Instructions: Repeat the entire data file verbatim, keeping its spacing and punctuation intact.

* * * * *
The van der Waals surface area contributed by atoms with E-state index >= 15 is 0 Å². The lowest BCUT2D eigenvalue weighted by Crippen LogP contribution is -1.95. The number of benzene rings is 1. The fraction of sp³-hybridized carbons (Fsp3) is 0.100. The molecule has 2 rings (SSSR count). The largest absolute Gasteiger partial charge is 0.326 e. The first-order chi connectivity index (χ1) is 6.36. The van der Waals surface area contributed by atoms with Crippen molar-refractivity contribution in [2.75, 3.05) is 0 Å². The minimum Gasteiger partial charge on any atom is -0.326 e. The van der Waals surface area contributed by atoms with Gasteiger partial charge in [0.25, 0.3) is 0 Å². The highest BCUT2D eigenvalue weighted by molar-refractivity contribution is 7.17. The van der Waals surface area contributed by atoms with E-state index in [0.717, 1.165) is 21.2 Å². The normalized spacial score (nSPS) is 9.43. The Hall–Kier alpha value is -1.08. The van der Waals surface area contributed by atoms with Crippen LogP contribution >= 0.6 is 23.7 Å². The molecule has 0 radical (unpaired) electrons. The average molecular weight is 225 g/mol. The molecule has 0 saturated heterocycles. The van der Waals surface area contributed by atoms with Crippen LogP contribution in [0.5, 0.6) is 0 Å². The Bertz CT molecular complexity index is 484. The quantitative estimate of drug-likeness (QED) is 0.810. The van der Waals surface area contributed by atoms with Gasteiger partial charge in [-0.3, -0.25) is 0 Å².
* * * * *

The van der Waals surface area contributed by atoms with E-state index >= 15 is 0 Å². The lowest BCUT2D eigenvalue weighted by Crippen LogP contribution is -1.95. The number of benzene rings is 1. The fraction of sp³-hybridized carbons (Fsp3) is 0.100. The molecule has 2 rings (SSSR count). The largest absolute Gasteiger partial charge is 0.326 e. The first-order chi connectivity index (χ1) is 6.36. The van der Waals surface area contributed by atoms with Crippen molar-refractivity contribution in [2.75, 3.05) is 0 Å². The minimum Gasteiger partial charge on any atom is -0.326 e. The van der Waals surface area contributed by atoms with Gasteiger partial charge in [0.25, 0.3) is 0 Å². The highest BCUT2D eigenvalue weighted by molar-refractivity contribution is 7.17. The van der Waals surface area contributed by atoms with E-state index in [0.717, 1.165) is 21.2 Å². The normalized spacial score (nSPS) is 9.43. The Hall–Kier alpha value is -1.08. The van der Waals surface area contributed by atoms with Crippen LogP contribution >= 0.6 is 23.7 Å². The molecule has 0 radical (unpaired) electrons. The average molecular weight is 225 g/mol. The molecule has 0 saturated heterocycles. The van der Waals surface area contributed by atoms with Crippen LogP contribution in [0.5, 0.6) is 0 Å². The Bertz CT molecular complexity index is 484. The quantitative estimate of drug-likeness (QED) is 0.810. The van der Waals surface area contributed by atoms with Gasteiger partial charge in [-0.3, -0.25) is 0 Å².